Holder's terror trial catastrophe
If President Obama needed a clarifying moment to help him decide whether to try Sept. 11 mastermind Khalid Sheikh Mohammed in civilian court, a federal judge's decision last week to bar the testimony of a key witness in the trial of Ahmed Ghailani should have provided it.
Ghailani's prosecution for the 1998 bombings of the U.S. embassies in East Africa was supposed to be a slam dunk, which Attorney General Eric Holder would then hold up as evidence that civilian courts could handle the prosecutions of other Guantanamo detainees with more complicated cases. But then Judge Lewis Kaplan threw a wrench in Holder's plans, declaring that the government's star witness -- the man who delivered five crates of TNT to Ghailani -- cannot testify because he was first identified by Ghailani during coercive CIA questioning. The loss of this witness is a potentially fatal blow to the prosecution's case. Instead of a slam dunk, Holder is now facing a catastrophe of his own making.
In the wake of the judge's ruling, some critics (including The Post editorial board) have tried to argue that the Ghailani case shows the folly of enhanced interrogation techniques, not the folly of civilian trials for terrorists. If anything, the Ghailani case proves the opposite. Earlier this year, Ghailani's lawyers sought to have the charges against their client dismissed, arguing that his lengthy detention by the CIA had denied him his right to a speedy trial. The Obama Justice Department responded by providing the court with detailed evidence showing that Ghailani's CIA interrogation had produced "crucial, real-time intelligence about senior al-Qaeda leaders and al-Qaeda plots." After reviewing this intelligence, Kaplan rejected the defense motion, ruling that "the CIA Program was effective in obtaining useful intelligence from Ghailani," that "this valuable intelligence could not have been obtained except by putting Ghailani into the [CIA] program," and that the resulting delay in his prosecution "served compelling interests of national security."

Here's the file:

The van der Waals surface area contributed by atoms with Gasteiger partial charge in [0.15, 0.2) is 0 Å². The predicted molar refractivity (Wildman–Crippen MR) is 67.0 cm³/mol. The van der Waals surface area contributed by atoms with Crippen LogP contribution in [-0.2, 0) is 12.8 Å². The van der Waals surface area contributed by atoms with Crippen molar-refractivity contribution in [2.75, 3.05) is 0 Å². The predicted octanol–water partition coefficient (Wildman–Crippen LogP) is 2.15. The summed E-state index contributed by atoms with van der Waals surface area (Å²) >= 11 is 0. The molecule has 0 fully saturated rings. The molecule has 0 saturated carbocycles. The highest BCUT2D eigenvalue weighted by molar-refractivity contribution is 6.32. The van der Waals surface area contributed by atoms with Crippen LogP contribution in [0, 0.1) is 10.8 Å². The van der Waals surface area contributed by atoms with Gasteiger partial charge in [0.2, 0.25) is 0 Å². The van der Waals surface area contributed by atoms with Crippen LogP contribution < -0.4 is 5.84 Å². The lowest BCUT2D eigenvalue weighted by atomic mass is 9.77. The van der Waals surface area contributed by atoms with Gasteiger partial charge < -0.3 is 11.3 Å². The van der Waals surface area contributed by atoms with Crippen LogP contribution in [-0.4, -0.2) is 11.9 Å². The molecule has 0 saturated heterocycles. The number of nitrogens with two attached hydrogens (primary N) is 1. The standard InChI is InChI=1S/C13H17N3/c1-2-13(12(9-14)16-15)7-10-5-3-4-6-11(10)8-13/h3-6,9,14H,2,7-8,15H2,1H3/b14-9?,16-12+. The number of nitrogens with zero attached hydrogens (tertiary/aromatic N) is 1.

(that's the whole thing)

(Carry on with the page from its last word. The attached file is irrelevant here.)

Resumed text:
Kaplan is right. When Ghailani was captured, the government's first priority was to collect actionable intelligence to stop terrorist attacks, not evidence for a criminal trial. If the price of gaining this life-saving intelligence were that Ghailani could not stand trial for his crimes, that would be a price well worth paying. As former Assistant Attorney General Jack Goldsmith points out, there is no need to try al-Qaeda terrorists like Ghailani -- they can be held indefinitely under the laws of war.
But if the Obama administration insists on prosecuting Ghailani, there is a forum where the key witness against him would almost certainly be permitted to testify: a military commission at Guantanamo Bay.
Kaplan barred the witness because in federal court his testimony is considered the "fruit of the poisonous tree." But even under the Obama administration's revised military commission rules, evidence obtained through involuntary statements can be admitted if the government can show that it would have discovered the evidence anyway, or if the court finds the "interests of justice" favor it. As Lt. Col. David Frakt, a Guantanamo defense lawyer and advocate for civilian trials for terrorists, told me, "because the Military Commission Rules of Evidence are more permissive regarding evidence derived from coerced evidence, I do think it is possible that the witness might have been allowed to testify in a military commission."
The Ghailani prosecution is hanging by a thread today not because of the interrogation techniques employed against him, but because of the Obama administration's ideological insistence on treating terrorists like common criminals and trying them in federal courts.
Few Americans have heard of Ghailani, so the repercussions of this blunder for the Obama administration have been limited. But imagine the public outcry if the defendant had been Khalid Sheikh Mohammed -- and the evidence needed to convict him had been thrown out because Obama insisted that he be tried in a civilian court.
Earlier this year, The Post reported that that the final decision on the venue for KSM's trial has been taken out of Holder's hands and won't be announced until after the November elections. The events of the past week have made clear just how wrong Holder has been on this matter. In 2008, KSM offered to plead guilty before a military commission and proceed straight to execution. Now is the time for Obama to finally take him up on that offer.
Marc A. Thiessen is a visiting fellow with the American Enterprise Institute and writes a weekly column for The Post.